The Vader City Council has approved a resolution supporting a transfer agreement giving their water system to Lewis County, with an opportunity for the city to reacquire the system within 10 years.
The management of Vader's system had been given to Lewis County by a court order in early 2010 in light of significant leaks in the system, which Vader could not afford to repair at the time.
City and county officials have spent subsequent years negotiating in what way the system would officially become county property, and the present agreement deeds Vader's system in its entirety, including the city's water rights to the Cowlitz River, to Lewis County for no exchange of funds or resources.
Though Lewis County is acquiring the system for free, Vader could also earn the system back without compensation, but they are required to meet specific conditions and must do so by 2024.
Firstly, the city is required to pass two state audits without any violations, in light of the misappropriation of $120,000 in city funds discovered by auditors in 2010. The funds, which have since been paid to appropriate creditors, contributed to Vader's inability to care for their system, and also led to a significant reduction in city services which Vader has yet to fully recover from.
The city is also required to maintain their sewer system without it falling into similar receivership challenges, specifically in light of the city's current need to upgrade their aging sewer plant for potentially millions of dollars, as well as correct systemic inflow and infiltration problems.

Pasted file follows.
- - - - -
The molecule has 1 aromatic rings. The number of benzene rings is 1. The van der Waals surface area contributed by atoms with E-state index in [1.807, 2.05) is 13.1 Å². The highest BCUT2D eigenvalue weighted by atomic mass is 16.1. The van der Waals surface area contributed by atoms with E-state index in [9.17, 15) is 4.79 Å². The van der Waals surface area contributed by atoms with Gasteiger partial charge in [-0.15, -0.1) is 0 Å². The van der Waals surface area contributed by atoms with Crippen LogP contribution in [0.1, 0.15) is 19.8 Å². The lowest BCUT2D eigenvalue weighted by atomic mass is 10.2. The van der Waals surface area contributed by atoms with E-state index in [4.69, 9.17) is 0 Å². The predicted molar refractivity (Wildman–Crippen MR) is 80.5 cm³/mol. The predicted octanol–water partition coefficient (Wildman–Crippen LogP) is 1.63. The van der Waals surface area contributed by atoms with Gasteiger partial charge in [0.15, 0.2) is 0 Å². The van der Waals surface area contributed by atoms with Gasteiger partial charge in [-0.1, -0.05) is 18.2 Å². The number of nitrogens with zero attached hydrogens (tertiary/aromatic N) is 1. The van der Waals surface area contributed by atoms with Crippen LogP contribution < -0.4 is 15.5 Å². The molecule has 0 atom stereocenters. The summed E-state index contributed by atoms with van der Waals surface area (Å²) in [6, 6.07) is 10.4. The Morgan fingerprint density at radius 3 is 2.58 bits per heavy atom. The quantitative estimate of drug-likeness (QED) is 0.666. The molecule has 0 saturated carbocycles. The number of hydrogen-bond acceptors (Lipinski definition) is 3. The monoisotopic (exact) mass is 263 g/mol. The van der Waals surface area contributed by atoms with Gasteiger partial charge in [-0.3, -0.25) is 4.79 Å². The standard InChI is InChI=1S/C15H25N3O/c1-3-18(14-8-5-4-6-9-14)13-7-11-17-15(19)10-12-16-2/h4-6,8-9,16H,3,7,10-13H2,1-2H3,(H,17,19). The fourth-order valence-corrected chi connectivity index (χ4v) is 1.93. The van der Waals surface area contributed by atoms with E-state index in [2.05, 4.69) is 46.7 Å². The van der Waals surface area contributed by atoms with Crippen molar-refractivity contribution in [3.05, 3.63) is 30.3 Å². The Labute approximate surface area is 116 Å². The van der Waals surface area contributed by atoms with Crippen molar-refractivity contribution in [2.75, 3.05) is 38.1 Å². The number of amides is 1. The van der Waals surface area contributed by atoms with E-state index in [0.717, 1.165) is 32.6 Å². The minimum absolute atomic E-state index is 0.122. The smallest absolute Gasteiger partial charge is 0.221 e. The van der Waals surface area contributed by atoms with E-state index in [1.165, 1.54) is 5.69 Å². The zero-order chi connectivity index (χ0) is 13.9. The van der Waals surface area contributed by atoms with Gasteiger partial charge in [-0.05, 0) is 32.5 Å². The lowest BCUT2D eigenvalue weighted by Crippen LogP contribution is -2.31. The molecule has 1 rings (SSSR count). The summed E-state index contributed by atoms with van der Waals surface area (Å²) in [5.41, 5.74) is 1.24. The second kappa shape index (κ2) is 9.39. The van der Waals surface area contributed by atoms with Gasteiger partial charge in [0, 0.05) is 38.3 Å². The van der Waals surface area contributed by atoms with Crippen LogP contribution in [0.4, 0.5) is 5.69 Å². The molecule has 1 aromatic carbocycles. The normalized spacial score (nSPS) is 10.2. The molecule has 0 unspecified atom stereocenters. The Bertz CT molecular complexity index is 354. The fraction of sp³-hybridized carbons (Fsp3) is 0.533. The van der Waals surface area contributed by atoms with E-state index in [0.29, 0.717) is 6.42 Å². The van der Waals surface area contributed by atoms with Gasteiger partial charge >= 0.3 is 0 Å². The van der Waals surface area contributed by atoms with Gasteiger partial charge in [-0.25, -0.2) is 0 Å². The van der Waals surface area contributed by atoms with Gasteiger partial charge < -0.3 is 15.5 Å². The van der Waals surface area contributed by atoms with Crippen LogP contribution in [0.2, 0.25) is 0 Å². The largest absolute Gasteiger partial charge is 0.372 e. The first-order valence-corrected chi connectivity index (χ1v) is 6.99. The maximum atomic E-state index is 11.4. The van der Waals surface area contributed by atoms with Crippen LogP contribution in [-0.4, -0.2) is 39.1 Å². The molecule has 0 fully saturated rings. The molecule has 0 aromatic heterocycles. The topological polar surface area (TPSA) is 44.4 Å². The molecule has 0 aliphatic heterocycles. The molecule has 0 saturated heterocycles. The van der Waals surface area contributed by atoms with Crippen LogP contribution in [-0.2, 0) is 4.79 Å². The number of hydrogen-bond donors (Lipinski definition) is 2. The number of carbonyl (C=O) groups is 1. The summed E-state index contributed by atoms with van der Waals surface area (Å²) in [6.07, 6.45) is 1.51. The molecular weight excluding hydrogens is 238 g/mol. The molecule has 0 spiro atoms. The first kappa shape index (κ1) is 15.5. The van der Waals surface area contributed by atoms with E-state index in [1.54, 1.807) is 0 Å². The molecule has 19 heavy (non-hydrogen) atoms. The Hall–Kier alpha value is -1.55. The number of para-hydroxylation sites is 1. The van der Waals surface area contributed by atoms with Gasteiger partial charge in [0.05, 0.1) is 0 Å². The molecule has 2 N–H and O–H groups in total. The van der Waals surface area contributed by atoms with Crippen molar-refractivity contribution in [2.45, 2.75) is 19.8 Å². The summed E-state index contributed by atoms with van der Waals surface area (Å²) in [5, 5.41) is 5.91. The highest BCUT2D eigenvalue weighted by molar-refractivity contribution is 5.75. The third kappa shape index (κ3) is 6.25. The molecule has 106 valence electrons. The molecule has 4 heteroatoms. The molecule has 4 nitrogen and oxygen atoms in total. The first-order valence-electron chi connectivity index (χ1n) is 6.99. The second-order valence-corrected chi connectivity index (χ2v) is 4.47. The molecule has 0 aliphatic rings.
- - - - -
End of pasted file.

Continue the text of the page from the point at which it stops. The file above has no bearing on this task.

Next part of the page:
Attorney Joe Rehberger, representing Vader in the matter, said few amendments are expected to be made to the agreement once finalized, with a complete document expected by the end of December. One such amendment deals with the city's ability to shut off water service through the county for customers who have failed to pay for sewer service, with Rehberger reporting this specific matter, given its lack of precedence, is expected to be decided by the State Attorney General's Office by February.
The County Commissioners had previously resolved to support the agreement during their Oct. 28 meeting and Rehberger said all that remains is for approved amendments to be added to the agreement and for final approval to be given by Lewis County Superior Court.